Berlin: where histories collide [19/50]

After I had left Spain, I went to Berlin for three days. I have been to Berlin on numerous occasions and indeed, my first trip to Berlin was only a couple of months after the fall of the Berlin Wall. I remember watching the wall being pushed over by the Berlin crowds on the television from the comfort of my run-down hostel in Notting Hill in London. I couldn’t wait to get to that city!

After that first trip, it was many years before I returned and by that time, Berlin had changed beyond recognition. The capital had been rebuilt, and considerable sums of money had been invested in restoring public buildings and integrating the east of the city with the Capitalist West. And an energised libertarian punk scene emerged, and perhaps not surprisingly, positioned itself somewhere between the libertine left and the libertarian right (or some type of political spectrum). And the punks (for lack of a better description) utilised all the free space that an integrated Berlin had left over for parties, bars, squats, and galleries.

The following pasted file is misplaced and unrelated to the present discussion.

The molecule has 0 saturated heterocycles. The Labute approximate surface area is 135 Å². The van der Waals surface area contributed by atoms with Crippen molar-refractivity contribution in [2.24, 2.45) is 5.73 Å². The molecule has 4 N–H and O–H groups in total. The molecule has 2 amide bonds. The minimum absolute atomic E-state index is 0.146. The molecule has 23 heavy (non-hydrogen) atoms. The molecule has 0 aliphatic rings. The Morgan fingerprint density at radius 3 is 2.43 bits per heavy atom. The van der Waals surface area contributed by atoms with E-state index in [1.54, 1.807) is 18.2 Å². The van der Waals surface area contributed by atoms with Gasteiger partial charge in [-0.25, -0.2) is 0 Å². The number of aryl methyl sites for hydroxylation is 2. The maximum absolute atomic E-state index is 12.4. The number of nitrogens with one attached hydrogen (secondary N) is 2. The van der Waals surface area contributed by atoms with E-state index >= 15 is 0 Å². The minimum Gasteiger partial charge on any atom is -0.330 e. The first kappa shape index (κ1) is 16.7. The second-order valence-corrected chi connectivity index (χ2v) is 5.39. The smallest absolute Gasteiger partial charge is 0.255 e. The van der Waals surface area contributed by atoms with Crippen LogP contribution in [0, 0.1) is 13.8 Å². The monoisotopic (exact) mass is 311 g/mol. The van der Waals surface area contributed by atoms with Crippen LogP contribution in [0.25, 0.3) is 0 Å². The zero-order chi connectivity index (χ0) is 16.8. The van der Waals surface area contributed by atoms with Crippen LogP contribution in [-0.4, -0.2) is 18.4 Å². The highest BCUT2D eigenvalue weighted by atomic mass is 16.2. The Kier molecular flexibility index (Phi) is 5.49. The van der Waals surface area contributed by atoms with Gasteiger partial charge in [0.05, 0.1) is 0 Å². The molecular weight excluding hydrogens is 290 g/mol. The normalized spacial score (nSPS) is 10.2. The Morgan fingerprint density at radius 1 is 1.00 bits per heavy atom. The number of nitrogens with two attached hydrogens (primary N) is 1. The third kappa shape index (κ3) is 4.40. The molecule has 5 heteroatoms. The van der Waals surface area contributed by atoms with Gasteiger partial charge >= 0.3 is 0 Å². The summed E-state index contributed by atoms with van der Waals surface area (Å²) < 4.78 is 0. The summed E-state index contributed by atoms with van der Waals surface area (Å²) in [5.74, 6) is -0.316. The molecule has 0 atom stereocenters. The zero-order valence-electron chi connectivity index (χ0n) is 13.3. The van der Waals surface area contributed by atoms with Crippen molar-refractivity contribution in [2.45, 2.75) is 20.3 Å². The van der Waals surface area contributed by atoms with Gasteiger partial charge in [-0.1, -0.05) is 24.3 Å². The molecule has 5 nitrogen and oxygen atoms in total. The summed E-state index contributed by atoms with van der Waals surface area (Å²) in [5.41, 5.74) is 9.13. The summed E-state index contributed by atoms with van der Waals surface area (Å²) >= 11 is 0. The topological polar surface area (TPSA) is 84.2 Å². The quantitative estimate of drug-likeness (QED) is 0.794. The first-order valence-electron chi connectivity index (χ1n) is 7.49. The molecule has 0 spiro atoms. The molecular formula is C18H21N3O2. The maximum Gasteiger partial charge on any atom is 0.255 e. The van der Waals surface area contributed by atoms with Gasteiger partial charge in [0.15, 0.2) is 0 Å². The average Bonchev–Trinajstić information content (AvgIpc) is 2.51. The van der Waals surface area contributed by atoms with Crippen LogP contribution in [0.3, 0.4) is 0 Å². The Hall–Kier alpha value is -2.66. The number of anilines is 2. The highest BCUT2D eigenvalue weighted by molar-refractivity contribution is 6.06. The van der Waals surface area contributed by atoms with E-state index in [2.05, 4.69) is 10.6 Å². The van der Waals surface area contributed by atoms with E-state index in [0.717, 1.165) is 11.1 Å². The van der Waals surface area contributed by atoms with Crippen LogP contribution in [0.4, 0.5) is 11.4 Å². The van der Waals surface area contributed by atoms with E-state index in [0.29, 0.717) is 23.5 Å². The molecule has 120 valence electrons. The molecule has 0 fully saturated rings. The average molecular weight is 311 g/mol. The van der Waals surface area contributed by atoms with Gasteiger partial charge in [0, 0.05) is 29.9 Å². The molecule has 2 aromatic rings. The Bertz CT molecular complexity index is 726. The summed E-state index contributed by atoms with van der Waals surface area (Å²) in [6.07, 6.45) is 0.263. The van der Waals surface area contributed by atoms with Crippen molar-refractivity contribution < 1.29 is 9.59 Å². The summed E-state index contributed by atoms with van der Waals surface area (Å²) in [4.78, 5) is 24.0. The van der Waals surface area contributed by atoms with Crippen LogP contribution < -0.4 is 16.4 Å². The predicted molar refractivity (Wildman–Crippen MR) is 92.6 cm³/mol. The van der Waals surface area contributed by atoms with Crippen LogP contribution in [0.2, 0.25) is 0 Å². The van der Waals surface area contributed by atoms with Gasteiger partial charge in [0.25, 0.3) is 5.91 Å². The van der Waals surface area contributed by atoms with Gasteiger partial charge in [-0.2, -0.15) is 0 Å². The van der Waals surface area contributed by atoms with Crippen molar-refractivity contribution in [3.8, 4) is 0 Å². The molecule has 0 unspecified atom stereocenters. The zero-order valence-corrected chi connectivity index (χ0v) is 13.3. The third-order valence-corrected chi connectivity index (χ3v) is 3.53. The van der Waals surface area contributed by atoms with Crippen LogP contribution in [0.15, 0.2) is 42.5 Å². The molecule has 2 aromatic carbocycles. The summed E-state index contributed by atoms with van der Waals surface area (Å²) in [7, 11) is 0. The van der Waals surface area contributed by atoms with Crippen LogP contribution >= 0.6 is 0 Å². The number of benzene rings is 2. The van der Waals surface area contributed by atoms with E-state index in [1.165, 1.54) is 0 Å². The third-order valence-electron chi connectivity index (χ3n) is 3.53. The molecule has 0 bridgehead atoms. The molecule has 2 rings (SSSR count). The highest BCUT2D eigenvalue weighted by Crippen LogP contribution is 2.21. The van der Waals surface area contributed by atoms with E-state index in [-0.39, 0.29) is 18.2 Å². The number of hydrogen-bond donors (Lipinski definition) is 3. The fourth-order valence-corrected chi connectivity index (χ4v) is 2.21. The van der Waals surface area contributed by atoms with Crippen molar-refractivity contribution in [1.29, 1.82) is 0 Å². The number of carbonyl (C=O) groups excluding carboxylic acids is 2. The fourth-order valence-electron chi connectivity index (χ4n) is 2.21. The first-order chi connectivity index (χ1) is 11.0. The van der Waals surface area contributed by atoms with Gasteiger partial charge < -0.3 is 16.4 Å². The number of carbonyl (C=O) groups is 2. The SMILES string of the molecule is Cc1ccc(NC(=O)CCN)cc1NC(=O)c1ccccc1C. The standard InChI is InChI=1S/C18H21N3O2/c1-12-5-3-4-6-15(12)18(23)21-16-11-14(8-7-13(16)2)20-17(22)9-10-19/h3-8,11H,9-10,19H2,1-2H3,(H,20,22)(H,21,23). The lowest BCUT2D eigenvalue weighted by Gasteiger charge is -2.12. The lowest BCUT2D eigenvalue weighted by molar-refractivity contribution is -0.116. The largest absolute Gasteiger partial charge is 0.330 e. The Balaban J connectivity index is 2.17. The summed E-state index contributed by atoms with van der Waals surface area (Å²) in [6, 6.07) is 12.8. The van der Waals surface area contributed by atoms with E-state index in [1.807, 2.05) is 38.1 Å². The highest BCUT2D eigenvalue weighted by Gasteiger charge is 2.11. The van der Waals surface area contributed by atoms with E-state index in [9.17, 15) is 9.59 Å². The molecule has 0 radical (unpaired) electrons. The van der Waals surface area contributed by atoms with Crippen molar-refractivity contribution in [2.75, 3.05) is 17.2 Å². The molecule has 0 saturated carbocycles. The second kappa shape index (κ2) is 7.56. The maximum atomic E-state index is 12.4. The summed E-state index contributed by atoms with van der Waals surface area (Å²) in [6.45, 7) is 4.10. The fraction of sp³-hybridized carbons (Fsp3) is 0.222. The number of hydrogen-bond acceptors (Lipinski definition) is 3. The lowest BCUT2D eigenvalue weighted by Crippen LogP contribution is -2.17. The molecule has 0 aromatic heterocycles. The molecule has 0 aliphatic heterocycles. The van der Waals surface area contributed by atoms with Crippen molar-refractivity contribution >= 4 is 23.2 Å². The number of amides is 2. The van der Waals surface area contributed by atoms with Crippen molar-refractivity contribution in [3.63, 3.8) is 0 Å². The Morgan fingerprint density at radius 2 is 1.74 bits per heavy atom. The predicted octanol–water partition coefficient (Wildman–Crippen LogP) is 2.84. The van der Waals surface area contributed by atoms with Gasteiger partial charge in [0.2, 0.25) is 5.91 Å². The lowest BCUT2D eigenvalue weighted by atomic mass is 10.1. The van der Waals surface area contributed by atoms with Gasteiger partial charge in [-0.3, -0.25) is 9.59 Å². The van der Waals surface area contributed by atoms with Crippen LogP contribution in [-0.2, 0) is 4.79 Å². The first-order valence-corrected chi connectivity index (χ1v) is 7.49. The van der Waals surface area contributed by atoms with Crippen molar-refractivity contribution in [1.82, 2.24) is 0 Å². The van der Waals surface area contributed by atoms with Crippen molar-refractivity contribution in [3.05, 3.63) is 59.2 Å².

I wish I had had spent more time in 1990s Berlin; the 1990s and the 1930s were perhaps Berlins most decadent periods.


When I was in Berlin, this time, I met my friend Emu for dinner at his apartment in Neukolln. I am still getting used to the idea of meeting Emu in an apartment because all the other times I have come to Berlin I have stayed in his decked-out fire truck in Kreutzburg. The fire truck was in a wagon community on free land, right next to where the Berlin Wall used to divide east from west. I stayed there many times, a beautiful community with an enviable lifestyle.

On this trip, I also met a young friend of mine from Tallinn in Estonia who had flown specially to Berlin so we could hang out. It is strange that when I was in that hostel in Notting Hill watching the fall of the Berlin Wall, I never imagined I would have a close friend from the USSR and from a region within it I didn’t know existed (which is now a vigorously independent country). The great events of world history play out in the every day, in more ways than we imagine, they collide in welcome ways and sometimes tragic ways and nowhere is this more the case, than in Berlin.



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